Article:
This week’s The Following probably had the single most appropriate episode title of the run thus far. “Demons” is not only appropriate figuratively, but seemingly literally, as our heroes deal with the post-Joe Carroll world. New killers and psychopaths emerge, others unite, and even more might be created.
This week on The Following: Ryan deals with the aftermath of Joe’s death, and falls off the wagon, which in turn pushes Gwen away. comfort Ryan, as someone new joins their team. Erin’s internal investigation brings her closer to finding Tom’s secret. Max finds info about Theo’s past that might lead them to him. Mark and Daisy work to get in touch with Theo. Theo and Penny uncover even more villainy in their attempt to get at Ryan.
There was a lot of substance in this week’s episode. The Following has been dealing with major blowback after Joe Carroll’s death, so every character has giant shoes to fill. Though James Purefoy didn’t “exit” the show, per se, Joe’s death sent the story into some pretty interesting, twisted, and just plain strange spirals. When the episode first started, I felt pretty empty, like the show had lost its soul. However, there was enough action, along with some seriously thrilling elements, to keep me engaged and my mind off Joe.
My favorite part was definitely Ryan’s downward spiral. We have seen Ryan dark before, but not this dark. In previous seasons of the show, Ryan was driven mad trying to catch Joe and end him. But it seems that Joe’s final words got to Ryan better than Joe’s killing people ever could. Ryan is drinking and going on missions. He’s putting other people in danger. He’s straight up self-destructive. Though the trigger isn’t totally clear, outside of Joe’s death and his parting words having a little too much truth in them, the spiraling Ryan Hardy is an extremely compelling one. Kevin Bacon plays Hardy with such ease, and brings a certain energy to him that’s so much fun to watch, regardless of the villain he’s chasing. I’d kind of like to see Ryan get plastered before every mission he goes on, but I will settle for seeing his realized “demons.”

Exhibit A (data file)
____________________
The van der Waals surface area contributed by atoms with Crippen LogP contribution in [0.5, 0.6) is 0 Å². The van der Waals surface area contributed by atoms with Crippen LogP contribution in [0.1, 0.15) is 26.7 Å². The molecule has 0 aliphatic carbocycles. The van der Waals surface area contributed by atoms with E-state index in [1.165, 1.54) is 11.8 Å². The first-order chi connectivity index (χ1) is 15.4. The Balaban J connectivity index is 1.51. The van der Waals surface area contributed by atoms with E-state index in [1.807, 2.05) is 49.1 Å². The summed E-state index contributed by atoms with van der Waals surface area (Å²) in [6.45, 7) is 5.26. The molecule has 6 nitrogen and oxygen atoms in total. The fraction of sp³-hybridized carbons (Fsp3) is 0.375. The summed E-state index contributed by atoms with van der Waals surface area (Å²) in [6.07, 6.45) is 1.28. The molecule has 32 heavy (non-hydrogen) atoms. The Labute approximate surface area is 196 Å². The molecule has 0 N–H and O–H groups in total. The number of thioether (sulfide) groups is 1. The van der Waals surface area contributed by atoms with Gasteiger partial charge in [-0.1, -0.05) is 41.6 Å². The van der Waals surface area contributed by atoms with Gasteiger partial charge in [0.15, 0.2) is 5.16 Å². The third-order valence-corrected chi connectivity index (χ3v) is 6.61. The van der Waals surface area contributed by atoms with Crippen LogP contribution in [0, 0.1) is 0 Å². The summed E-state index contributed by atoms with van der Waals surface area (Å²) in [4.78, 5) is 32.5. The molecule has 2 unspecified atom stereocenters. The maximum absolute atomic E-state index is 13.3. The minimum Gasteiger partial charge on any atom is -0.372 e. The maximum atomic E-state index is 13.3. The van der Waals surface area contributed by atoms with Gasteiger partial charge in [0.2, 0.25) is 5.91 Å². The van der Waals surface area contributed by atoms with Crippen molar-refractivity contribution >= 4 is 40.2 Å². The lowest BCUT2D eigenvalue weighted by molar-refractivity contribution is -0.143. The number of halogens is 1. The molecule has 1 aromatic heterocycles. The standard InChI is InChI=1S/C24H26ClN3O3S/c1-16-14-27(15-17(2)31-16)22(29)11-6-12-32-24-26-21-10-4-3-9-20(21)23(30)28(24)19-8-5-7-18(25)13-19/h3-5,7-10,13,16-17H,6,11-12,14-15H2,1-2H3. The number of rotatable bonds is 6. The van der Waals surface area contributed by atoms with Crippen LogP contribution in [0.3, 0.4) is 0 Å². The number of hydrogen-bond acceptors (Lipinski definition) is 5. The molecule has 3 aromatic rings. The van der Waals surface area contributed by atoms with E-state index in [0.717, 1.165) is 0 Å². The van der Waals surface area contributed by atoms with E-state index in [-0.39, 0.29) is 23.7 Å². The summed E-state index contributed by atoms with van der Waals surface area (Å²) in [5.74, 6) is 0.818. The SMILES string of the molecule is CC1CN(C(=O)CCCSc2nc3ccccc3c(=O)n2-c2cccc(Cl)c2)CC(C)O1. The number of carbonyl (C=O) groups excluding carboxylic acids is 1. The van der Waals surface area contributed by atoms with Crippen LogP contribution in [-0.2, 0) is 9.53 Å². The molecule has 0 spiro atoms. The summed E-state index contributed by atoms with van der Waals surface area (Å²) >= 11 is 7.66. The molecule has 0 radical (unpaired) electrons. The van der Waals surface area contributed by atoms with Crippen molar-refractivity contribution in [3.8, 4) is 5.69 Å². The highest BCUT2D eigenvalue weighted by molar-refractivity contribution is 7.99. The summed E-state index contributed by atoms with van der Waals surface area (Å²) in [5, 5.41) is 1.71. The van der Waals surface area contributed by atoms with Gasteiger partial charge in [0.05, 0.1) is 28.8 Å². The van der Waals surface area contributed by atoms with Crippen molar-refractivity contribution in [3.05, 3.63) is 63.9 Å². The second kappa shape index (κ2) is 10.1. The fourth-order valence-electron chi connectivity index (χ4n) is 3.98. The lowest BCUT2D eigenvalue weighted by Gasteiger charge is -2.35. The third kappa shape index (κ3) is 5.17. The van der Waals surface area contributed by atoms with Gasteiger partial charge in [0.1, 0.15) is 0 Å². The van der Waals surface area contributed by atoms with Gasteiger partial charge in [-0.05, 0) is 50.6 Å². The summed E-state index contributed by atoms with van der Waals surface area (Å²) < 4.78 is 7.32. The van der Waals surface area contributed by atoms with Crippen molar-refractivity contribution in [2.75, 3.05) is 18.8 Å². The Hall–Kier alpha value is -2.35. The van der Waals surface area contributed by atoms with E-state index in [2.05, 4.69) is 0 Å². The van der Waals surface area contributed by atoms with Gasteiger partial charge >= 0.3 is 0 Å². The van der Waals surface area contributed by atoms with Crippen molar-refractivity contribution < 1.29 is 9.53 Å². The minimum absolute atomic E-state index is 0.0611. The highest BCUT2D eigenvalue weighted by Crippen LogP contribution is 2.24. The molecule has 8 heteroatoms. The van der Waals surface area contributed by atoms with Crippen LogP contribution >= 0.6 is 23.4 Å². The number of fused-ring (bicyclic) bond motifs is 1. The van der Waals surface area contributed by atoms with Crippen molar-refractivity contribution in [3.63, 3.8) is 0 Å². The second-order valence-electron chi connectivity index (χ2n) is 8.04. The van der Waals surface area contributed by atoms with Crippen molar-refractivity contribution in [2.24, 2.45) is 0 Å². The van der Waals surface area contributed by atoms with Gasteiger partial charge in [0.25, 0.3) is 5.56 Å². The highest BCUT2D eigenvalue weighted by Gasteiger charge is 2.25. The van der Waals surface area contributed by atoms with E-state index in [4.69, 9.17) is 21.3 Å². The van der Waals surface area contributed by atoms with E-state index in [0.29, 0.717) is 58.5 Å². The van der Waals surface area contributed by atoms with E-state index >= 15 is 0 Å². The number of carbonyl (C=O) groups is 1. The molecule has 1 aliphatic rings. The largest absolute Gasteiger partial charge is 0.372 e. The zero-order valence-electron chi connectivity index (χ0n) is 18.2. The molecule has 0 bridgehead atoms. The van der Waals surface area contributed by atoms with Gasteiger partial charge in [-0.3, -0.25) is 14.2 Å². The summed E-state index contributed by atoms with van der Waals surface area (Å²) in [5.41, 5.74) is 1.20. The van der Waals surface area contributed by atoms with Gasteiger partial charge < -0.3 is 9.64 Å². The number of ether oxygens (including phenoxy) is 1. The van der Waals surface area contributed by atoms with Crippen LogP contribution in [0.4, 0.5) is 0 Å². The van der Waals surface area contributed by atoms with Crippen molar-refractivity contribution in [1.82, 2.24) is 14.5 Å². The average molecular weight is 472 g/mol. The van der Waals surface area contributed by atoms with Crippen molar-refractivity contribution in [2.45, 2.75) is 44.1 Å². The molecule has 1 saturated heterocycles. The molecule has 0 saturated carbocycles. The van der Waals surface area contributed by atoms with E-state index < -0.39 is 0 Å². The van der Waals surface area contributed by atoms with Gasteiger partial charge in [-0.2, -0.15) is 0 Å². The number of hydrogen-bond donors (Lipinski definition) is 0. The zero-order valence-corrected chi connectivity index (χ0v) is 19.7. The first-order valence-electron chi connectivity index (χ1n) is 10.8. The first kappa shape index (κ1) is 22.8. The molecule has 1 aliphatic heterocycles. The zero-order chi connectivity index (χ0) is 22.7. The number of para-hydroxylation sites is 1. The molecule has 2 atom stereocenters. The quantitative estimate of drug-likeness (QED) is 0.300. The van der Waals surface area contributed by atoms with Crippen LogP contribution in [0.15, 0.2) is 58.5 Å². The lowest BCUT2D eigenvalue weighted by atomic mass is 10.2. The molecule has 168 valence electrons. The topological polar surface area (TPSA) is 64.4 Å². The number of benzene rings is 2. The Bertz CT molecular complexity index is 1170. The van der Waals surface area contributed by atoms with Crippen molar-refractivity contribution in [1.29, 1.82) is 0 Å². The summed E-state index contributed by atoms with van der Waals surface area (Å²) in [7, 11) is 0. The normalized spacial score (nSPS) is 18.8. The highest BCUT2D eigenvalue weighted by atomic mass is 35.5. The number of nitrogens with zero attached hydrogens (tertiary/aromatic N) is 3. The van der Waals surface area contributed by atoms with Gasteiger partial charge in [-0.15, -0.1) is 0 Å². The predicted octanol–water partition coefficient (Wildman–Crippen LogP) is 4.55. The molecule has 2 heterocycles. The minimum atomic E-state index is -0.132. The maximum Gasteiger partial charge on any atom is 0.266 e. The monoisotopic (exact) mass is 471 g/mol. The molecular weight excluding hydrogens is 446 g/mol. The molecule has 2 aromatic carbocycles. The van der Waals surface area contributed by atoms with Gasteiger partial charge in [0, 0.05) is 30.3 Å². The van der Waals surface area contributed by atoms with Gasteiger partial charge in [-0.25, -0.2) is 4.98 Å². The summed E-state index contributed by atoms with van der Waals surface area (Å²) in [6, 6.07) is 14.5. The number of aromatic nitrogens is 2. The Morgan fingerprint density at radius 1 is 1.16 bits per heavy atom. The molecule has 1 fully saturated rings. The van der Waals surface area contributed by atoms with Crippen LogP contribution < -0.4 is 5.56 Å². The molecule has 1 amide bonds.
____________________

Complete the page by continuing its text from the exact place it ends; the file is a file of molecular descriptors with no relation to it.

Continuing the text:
I like the serial killers. That’s why I watch the show. Michael Ealy is sooooooo creepy as Theo. Daisy, and Mark, and now “Eliza” (played by The Americans’ Annet Mahendru) all add their own compelling elements. What I can’t figure out is what the endgame is. Why bring Daisy and Mark together with Theo? I’m certain it will become clearer as the episodes continue, but I’m not entirely convinced that I want to know. One thing is clear: it WILL take a village to fill James Purefoy’s shoes.
Can we talk about Ryan’s Joe visions for a second? Is Ryan going to become a serial killer? Or is he just going to get blackout drunk all the time because he can’t deal with how much like Joe he is? I’d prefer the latter, but the former would make for some SERIOUSLY compelling television. That’s all I have to say about that.
I predicted that Tom was going to kill Erin, though I admit I expected it to be a little more cold-blooded. I mean, how can you watch this show and not expect cold-blooded? I think the Tom situation gets overlooked, but it’s brilliantly compelling. He couldn’t resist spying on his girlfriend and now someone is dead because of it. I’m looking forward to seeing how that story continues to play out. It’s a sorely underrated element of the show.
All in all, I’m pretty ambivalent about this episode. There were some really great things happening, but I’m concerned about the future of the show post-Joe. I know, I know, last week I praised Joe’s exit (let’s be honest, it was REALLY good), but the fact that he couldn’t possibly come back from the dead worries me just a little. There are still tons of things that The Following does well, though, and this was still a riveting, thrilling hour of television. It felt like a short horror film, and I loved that element.
What did you guys think? Are you still watching post-Joe? Let us know!
The Following airs Mondays at 9/8c on FOX.
[Photo via FOX]